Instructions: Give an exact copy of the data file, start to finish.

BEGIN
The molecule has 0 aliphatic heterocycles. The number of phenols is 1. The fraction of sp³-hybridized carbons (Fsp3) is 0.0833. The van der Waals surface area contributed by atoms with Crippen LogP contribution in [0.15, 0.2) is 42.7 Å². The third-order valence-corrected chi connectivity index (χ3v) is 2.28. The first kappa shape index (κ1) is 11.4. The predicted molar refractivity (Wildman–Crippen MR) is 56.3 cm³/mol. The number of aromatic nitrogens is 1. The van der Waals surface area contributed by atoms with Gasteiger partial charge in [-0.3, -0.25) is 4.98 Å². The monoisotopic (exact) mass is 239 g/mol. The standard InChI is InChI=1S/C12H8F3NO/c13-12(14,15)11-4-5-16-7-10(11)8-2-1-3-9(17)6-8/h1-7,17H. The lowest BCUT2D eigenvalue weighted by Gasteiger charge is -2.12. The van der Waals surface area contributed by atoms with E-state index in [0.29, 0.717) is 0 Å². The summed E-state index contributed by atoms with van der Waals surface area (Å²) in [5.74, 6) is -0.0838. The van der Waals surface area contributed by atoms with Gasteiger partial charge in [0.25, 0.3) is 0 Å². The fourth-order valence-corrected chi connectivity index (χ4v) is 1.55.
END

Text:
The molecule has 0 aliphatic heterocycles. The number of phenols is 1. The fraction of sp³-hybridized carbons (Fsp3) is 0.0833. The van der Waals surface area contributed by atoms with Crippen LogP contribution in [0.15, 0.2) is 42.7 Å². The third-order valence-corrected chi connectivity index (χ3v) is 2.28. The first kappa shape index (κ1) is 11.4. The predicted molar refractivity (Wildman–Crippen MR) is 56.3 cm³/mol. The number of aromatic nitrogens is 1. The van der Waals surface area contributed by atoms with Gasteiger partial charge in [-0.3, -0.25) is 4.98 Å². The monoisotopic (exact) mass is 239 g/mol. The standard InChI is InChI=1S/C12H8F3NO/c13-12(14,15)11-4-5-16-7-10(11)8-2-1-3-9(17)6-8/h1-7,17H. The lowest BCUT2D eigenvalue weighted by Gasteiger charge is -2.12. The van der Waals surface area contributed by atoms with E-state index in [0.29, 0.717) is 0 Å². The summed E-state index contributed by atoms with van der Waals surface area (Å²) in [5.74, 6) is -0.0838. The van der Waals surface area contributed by atoms with Gasteiger partial charge in [0.25, 0.3) is 0 Å². The fourth-order valence-corrected chi connectivity index (χ4v) is 1.55.